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Monday, June 01, 2009

Thai military officer denies invading border area with Cambodia

BANGKOK, June 1 (Xinhua) -- Thai senior military officer confirmed on Sunday that the situation at the Thai-Cambodian border was normal, denying the report that a hill near Preah Vihear temple, a border area under dispute, was seized by Thai troops, Thai media reported Monday.

According to Monday's Bangkok Post, Second Army chief Wibulsak Neepal denied some Cambodian media's report that Thai troops invaded the area near Hill 600, adding that soldiers had only been patrolling the area as usual in order to guard the Thai territory.

He also insisted that Thailand was strictly following regulations and was well within the parameters of the agreement regarding border conflicts.

Cambodia's media alleged that Thai soldiers have taken over the area at Hill 600, approximately 7 km east of the ancient temple, which caused the deployment of Cambodian troops one km away from the hill.

Wibulsak stated that there might be a misunderstanding by Cambodia's journalists, which could lead to potential clashes. Both Thai and Cambodian commanders remained in contact, he added.

The deployment of Cambodian troops nearby has prompted speculation of a new bout of border clashes, said Bangkok Post.

The latest border conflicts between the two countries broke out on April 3 when soldiers of the two sides clashed twice near the Preah Vihear temple, leaving two Thai and two Cambodian soldiers dead and nine Thai soldiers injured.

Thailand and Cambodia had earlier conducted a few rounds of negotiations which involved the military and foreign ministries from the two sides to solve the border dispute regarding areas around the temple, a UNESCO world heritage site.

The international court ruled the temple belonged to Cambodia more than 40 years ago. But border dispute over areas around the temple has remained a fuse in the two countries' relationship.

The Thai-Cambodian border has never been fully demarcated, in part because the border is littered with landmines left during the wars.
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China, Cambodia vow to further party-to-party relations

BEIJING, June 1 (Xinhua) -- China said Monday it is ready to further exchanges with Cambodia's Funcinpec Party based on the principles of being independent and equal, mutual respect, and non-interference in each other's internal affairs.

"Party-to-party exchanges are an important channel to enhance our comprehensive and cooperative partnership," Chinese Vice President Xi Jinping told Funcinpec Party chairman Keo Puth Rasmey in Beijing.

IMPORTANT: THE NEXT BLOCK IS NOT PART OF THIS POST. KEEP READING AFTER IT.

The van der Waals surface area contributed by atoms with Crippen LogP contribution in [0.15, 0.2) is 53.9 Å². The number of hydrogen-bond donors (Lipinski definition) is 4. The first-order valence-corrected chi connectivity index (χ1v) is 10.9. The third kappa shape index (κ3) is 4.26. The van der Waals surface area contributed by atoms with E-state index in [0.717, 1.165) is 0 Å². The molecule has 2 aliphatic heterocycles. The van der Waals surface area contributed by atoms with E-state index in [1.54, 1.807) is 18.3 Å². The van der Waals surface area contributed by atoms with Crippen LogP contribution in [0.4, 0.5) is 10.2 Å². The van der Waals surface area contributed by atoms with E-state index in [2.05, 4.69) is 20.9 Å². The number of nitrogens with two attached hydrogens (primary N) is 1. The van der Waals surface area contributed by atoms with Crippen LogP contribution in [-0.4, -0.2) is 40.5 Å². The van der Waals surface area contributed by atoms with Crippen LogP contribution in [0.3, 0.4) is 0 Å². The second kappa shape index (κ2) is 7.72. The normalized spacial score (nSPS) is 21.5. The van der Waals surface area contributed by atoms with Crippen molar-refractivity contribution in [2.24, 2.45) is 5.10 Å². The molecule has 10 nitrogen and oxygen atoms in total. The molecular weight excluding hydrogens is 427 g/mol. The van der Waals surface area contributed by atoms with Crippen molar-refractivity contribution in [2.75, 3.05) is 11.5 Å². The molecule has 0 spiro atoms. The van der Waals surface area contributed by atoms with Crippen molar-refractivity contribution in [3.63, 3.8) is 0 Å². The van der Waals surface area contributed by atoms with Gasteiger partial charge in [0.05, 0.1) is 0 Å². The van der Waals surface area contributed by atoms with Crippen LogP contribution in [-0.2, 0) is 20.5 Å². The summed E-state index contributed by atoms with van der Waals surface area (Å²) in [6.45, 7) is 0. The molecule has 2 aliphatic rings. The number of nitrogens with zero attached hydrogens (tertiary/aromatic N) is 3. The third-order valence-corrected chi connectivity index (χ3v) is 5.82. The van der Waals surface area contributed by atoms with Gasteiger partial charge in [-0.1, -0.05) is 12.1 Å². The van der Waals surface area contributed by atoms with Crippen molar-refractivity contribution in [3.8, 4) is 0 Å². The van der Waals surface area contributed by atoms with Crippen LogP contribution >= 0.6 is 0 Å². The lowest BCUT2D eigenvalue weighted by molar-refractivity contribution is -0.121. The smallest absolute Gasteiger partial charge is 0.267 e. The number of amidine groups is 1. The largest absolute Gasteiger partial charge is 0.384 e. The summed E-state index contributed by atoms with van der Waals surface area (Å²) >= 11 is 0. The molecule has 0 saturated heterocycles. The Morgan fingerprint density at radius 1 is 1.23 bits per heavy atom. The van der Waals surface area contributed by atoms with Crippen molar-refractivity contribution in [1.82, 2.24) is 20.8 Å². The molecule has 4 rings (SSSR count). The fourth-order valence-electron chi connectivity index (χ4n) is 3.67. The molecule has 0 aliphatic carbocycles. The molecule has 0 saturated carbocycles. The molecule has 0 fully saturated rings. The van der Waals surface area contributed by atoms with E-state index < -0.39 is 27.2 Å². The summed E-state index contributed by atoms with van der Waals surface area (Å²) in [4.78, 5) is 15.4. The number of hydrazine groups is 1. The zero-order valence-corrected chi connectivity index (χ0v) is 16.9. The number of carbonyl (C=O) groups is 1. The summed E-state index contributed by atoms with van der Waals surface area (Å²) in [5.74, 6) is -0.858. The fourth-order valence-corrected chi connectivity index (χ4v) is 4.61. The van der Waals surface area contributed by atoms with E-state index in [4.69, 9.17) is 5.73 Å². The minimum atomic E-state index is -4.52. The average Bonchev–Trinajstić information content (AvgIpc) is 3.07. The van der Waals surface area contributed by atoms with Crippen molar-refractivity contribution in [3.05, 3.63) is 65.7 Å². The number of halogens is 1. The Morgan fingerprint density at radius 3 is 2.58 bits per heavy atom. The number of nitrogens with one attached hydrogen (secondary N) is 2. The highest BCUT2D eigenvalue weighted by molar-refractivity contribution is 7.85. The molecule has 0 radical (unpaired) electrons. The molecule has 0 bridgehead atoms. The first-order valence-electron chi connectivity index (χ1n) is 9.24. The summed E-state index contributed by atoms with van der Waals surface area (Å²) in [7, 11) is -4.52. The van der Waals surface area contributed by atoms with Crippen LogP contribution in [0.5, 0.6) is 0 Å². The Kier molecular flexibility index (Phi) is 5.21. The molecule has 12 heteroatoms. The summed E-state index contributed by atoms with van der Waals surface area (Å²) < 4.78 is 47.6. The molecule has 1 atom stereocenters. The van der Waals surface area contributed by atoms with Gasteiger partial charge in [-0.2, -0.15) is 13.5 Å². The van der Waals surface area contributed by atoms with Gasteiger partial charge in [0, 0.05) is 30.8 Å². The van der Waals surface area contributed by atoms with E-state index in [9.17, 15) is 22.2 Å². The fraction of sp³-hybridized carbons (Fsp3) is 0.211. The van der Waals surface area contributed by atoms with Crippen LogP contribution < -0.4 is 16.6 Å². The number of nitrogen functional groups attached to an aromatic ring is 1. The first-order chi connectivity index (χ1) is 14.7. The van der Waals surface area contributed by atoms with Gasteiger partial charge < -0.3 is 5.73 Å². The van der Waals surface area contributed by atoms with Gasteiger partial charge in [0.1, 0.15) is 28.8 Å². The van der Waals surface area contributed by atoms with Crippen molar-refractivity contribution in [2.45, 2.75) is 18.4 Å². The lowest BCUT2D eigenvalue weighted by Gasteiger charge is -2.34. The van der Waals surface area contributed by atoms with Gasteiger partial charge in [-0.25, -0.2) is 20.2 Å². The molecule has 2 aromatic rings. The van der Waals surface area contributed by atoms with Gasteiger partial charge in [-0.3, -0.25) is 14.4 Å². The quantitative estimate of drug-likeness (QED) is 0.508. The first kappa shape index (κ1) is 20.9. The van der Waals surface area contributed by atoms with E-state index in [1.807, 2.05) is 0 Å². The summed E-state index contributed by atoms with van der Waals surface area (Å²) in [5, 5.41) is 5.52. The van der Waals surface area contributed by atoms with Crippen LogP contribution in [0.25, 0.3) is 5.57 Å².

Xi also expressed appreciation for the support of the Funcinpec Party on issues concerning China's core interests.

Xi said the two countries had maintained frequent high-level exchanges and cooperation in all areas was fruitful.

"China would like to be a Cambodia's everlasting good neighbor, friend, brother and partner," he said.

Liu Qi, a member of the Political Bureau of the Central Committee of the Communist Party of China (CPC), met with Rasmey earlier Monday.

Liu, also secretary of the CPC Beijing Municipal Committee, told the delegation that to promote Sino-Cambodian friendly relations was in the fundamental interests of both nations.

China would work with Cambodia to push forward the comprehensive and cooperative partnership, Liu said.

Rasmey said the Funcinpec Party firmly adhered to the one-China policy, and would increase exchanges and cooperation with the CPC in a bid to advance Cambodia-China ties.

The delegation is in China at the invitation of the International Department of the CPC Central Committee. Wang Jiarui, head of the department, met with them separately.
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Cambodia considers night hours for Angkor Wat

PHNOM PENH, Cambodia—Cambodia is considering opening the famed Angkor Wat temples at night to draw more tourists to the impoverished country, an official at the archaeological site said.
Similar night tourism efforts have been introduced at other sites in Southeast Asia.

Cambodia already has installed some lights at the network of centuries-old temples, said Bun Narith, who leads the agency responsible for managing the Angkor park.

Tourism is a major foreign currency earner for cash-strapped Cambodia. More than a million foreign tourists are expected to visit this year, with most from South Korea, Japan and the United States. More than half of tourists visit the Angkor temples, by far the country's biggest draw.

Visitors are now ushered out of Angkor at sunset, but authorities are considering extending visiting hours to as late as 8:30 p.m. local time.

"We want tourists to see all views of the temple, even in the dark places where they may have not have seen some of the sculptures and statues," Bun Narith said.

But conservationists have long expressed concerns about tourism's impact on Angkor. They say the uncontrolled pumping of underground water to meet the rising demand of hotels and residents in the nearby town of Siem Reap may be destabilizing the earth beneath the temples.

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